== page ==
Corpse Garden – IAO 269 (Review)

Corpse GardenThis is the third album by Costa Rican death metallers Corpse Garden.

Following up from 2015’s Entheogen, Corpse Garden are back with 51 minutes of dark, evil death metal.

Corpse Garden take a sideways approach to death metal, eschewing many of the standard trappings of the genre. Yes, yes, the core of the style is here and intact, (otherwise it wouldn’t be death metal), but other than that this is a band that do things on their own terms and in distinctly non-standard ways.

This manifests in the compositional structure of the songs, and in the atypical riffs that the band regularly employ. Technical and dissonant elements frequently battle each other for supremacy, while a kind of toned-down Ævangelist-esque horrorscape influence slowly spreads across the album like a creeping plague.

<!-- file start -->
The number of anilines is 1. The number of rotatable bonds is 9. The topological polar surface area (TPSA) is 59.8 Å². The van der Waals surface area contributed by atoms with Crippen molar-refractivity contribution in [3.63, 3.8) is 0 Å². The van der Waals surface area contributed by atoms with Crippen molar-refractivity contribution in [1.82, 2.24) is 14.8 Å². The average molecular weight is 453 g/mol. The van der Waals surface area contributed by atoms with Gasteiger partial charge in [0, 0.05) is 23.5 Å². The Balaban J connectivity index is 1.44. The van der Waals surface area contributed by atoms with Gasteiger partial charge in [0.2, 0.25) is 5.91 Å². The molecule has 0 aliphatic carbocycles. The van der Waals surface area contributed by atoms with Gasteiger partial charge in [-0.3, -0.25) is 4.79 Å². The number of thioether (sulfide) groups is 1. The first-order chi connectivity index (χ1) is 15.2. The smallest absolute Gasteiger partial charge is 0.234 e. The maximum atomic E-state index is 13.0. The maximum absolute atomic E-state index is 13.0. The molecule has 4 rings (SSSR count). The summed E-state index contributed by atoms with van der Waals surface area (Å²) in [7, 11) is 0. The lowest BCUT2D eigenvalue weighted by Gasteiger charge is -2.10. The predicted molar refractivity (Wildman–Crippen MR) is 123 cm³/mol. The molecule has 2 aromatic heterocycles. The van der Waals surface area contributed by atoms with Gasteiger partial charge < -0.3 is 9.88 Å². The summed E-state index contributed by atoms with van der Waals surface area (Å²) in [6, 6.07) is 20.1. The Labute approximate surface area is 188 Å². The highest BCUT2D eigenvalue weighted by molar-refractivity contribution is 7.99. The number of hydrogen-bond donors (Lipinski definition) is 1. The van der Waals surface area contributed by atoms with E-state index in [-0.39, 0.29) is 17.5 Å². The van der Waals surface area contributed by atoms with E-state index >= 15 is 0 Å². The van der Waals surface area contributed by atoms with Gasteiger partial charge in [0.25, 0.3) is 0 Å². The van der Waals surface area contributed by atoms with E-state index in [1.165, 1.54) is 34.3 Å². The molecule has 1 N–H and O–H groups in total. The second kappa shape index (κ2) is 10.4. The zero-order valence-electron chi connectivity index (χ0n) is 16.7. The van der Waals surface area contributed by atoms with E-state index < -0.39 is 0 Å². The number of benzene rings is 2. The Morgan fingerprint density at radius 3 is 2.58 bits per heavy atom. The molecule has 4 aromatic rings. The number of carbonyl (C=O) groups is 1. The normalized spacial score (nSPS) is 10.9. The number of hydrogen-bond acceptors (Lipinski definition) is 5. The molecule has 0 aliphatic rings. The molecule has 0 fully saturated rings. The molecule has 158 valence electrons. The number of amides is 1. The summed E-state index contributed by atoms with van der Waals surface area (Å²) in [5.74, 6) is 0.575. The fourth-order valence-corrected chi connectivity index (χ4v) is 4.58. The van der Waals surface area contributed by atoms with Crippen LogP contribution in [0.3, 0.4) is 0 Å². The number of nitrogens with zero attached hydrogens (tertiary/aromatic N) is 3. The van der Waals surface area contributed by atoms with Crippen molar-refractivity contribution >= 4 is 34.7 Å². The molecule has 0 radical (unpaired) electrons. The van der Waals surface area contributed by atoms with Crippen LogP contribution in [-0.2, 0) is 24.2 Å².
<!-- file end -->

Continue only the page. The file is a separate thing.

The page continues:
This is swirling, nightmarish music, taking the death metal base style and twisting and contorting it into something new, something pained and horrific. This is an album that’s just as much about dark atmosphere as it is about brutal aggression and unusual riffing.

Grimmer, rawer, and filthier than Entheogen, I can’t help think that this is both a logical progression for the band and also a very, very good thing. Corpse Garden were certainly on to something special with their last release, but now they have fully realised it.

Highly recommended.

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